“Interstellar” keeps you on the edge of reality…and your seat

Caitlin Matthews

Christopher Nolan, director of the “Dark Knight Trilogy” and “Inception,” has successfully created a new angle on sci-fi movies with classic elements such as time and space travel, explosions and sarcastic robots. His new film, “Interstellar,” tells the story of ex-astronaut,  Cooper (played by Matthew McConaughey), who owns a corn farm on a dying planet Earth. In order to protect his family and species, he and a skilled team leave for one final space mission to find a new home for humans to colonize. Meanwhile, his daughter back on Earth tries to save the doomed human race.

Nolan’s new look on planets, space travel and robots made this film more unique than other sci-fi movies. Instead of having human-like robots, which are common in other sci-fi movies, Nolan added three-dimensional rectangles that split into fourths to move. The new planets all look somewhat similar to Earth but have interesting differences, like a colossal wave that passes every couple of minutes. The way the ship travels through black holes and wormholes is visually incredible. Nolan also frequently focuses on time and gravity which, although at times confusing, creates a more believable plot line to keep viewers thinking.

In all honesty, the greatest part of “Interstellar” is the music. The music begins by switching back and forth between two sets of notes on the organ, creating a mysterious sound that instantly gets the audience thinking, “Oh my gosh, who is going to die next?” Then the beat gets faster, like their hearts, and a brilliant melody slowly gets louder until their eardrums are about to explode. Then, viewers jump in their seats as something unexpecting blows up in their face. Hanz Zimmer has yet again created an undeniable masterpiece which dramatized those suspenseful scenes.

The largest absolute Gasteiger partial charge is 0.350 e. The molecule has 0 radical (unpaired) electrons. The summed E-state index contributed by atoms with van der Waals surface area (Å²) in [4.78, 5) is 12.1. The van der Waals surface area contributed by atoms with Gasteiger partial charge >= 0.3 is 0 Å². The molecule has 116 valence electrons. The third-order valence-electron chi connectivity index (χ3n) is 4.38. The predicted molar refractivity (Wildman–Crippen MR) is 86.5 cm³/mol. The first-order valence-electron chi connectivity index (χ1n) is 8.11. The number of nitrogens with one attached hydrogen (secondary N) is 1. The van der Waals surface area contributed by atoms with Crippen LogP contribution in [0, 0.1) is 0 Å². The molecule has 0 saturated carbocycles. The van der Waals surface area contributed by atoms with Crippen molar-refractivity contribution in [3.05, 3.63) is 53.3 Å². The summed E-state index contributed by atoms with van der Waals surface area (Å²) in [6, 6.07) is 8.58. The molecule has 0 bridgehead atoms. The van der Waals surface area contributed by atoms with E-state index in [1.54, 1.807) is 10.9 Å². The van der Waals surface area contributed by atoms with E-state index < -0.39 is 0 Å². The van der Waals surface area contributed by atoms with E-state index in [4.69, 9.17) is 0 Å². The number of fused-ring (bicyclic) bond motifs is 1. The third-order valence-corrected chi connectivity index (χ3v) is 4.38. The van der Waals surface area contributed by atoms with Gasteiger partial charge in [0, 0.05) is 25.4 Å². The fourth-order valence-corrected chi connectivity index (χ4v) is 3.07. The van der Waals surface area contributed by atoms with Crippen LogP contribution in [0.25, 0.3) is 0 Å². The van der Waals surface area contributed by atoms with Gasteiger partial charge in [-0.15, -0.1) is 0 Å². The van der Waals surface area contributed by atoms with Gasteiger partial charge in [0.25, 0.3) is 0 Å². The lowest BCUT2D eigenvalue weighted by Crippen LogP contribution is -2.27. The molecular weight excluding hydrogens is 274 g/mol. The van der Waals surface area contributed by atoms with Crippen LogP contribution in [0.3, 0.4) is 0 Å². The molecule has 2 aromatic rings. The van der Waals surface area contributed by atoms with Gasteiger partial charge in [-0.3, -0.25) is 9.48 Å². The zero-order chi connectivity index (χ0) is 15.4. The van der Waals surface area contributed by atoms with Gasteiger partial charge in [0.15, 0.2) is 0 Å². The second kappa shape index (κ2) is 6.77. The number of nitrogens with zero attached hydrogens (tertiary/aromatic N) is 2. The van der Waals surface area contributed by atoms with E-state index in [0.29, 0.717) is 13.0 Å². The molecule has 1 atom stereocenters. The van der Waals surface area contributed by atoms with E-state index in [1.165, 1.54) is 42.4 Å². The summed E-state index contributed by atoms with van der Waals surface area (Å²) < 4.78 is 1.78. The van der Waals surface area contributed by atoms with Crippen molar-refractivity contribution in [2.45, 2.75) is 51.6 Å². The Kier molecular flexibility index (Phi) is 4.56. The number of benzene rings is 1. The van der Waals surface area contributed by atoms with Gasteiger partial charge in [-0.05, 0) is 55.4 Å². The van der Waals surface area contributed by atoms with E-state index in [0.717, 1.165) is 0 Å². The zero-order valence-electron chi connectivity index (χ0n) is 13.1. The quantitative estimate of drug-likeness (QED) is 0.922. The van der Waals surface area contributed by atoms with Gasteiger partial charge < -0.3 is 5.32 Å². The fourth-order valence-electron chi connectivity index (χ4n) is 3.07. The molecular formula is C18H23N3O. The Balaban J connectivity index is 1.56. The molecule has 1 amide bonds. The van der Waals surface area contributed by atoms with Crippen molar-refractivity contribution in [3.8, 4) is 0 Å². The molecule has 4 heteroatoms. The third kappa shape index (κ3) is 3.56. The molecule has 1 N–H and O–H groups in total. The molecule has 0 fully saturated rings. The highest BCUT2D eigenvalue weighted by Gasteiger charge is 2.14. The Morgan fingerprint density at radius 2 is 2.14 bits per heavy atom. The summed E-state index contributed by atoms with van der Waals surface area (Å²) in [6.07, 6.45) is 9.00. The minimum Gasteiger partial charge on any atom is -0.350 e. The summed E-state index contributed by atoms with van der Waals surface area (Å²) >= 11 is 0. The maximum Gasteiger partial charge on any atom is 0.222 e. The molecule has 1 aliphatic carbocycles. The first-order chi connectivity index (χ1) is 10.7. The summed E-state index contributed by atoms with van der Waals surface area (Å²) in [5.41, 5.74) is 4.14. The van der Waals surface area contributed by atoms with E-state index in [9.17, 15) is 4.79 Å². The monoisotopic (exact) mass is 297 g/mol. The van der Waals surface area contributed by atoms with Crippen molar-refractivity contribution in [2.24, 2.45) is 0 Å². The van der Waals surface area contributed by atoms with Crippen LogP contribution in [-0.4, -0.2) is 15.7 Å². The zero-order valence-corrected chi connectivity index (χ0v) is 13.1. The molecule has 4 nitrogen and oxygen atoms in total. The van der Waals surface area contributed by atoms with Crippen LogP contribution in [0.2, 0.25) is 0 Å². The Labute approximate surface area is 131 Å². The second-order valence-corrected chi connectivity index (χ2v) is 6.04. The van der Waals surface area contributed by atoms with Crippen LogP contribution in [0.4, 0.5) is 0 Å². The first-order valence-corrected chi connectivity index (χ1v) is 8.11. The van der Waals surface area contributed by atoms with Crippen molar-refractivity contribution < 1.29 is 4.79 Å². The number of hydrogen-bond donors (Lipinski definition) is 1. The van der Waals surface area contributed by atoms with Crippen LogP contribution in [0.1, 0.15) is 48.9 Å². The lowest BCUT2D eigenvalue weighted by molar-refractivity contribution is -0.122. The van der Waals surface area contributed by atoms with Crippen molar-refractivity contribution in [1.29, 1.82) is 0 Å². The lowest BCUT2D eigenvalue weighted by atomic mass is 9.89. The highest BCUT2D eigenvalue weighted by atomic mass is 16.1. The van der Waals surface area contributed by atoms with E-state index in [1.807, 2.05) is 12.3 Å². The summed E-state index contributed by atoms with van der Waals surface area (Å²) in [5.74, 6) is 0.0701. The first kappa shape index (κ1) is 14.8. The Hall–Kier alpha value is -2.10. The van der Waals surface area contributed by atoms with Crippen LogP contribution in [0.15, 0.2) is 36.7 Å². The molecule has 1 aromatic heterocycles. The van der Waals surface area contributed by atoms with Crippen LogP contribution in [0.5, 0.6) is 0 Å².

Although the music keeps your adrenaline pumping, the scenes that usually follow are drastically slower. It would go from intense moments to a quiet, calmer scene. This slightly ruined the pace of the movie, though it did make everyone jump a little higher when the music started again, almost like the foreboding music in “Jaws” that signaled a shark’s presence.

“Interstellar” is a unique view on time and space travel, which impresses its audience visually and musically. Its unexpected plot twists and incredible ideas keep viewers’ attention, despite the unusual pace.